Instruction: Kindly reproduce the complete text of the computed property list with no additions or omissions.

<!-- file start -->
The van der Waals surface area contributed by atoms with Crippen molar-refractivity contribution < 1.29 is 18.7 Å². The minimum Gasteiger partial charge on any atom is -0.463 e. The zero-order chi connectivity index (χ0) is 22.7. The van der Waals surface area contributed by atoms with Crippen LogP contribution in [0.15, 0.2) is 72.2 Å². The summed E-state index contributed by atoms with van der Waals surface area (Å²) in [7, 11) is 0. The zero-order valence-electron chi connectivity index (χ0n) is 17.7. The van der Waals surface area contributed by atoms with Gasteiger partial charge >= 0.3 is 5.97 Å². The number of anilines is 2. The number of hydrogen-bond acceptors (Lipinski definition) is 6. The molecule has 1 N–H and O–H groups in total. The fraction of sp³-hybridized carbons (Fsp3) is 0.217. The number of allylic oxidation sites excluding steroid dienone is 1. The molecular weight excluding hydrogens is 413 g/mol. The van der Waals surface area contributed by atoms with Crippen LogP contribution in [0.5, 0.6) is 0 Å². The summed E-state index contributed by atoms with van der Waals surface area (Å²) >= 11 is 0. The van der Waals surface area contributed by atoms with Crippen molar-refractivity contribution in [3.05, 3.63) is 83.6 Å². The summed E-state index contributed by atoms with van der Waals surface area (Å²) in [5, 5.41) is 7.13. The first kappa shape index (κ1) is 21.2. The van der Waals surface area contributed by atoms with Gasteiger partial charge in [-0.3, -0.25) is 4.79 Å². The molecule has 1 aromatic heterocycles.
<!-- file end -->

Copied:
The van der Waals surface area contributed by atoms with Crippen molar-refractivity contribution < 1.29 is 18.7 Å². The minimum Gasteiger partial charge on any atom is -0.463 e. The zero-order chi connectivity index (χ0) is 22.7. The van der Waals surface area contributed by atoms with Crippen LogP contribution in [0.15, 0.2) is 72.2 Å². The summed E-state index contributed by atoms with van der Waals surface area (Å²) in [7, 11) is 0. The zero-order valence-electron chi connectivity index (χ0n) is 17.7. The van der Waals surface area contributed by atoms with Gasteiger partial charge >= 0.3 is 5.97 Å². The number of anilines is 2. The number of hydrogen-bond acceptors (Lipinski definition) is 6. The molecule has 1 N–H and O–H groups in total. The fraction of sp³-hybridized carbons (Fsp3) is 0.217. The number of allylic oxidation sites excluding steroid dienone is 1. The molecular weight excluding hydrogens is 413 g/mol. The van der Waals surface area contributed by atoms with Crippen LogP contribution in [0.5, 0.6) is 0 Å². The summed E-state index contributed by atoms with van der Waals surface area (Å²) >= 11 is 0. The van der Waals surface area contributed by atoms with Crippen molar-refractivity contribution in [3.05, 3.63) is 83.6 Å². The summed E-state index contributed by atoms with van der Waals surface area (Å²) in [5, 5.41) is 7.13. The first kappa shape index (κ1) is 21.2. The van der Waals surface area contributed by atoms with Gasteiger partial charge in [-0.3, -0.25) is 4.79 Å². The molecule has 1 aromatic heterocycles.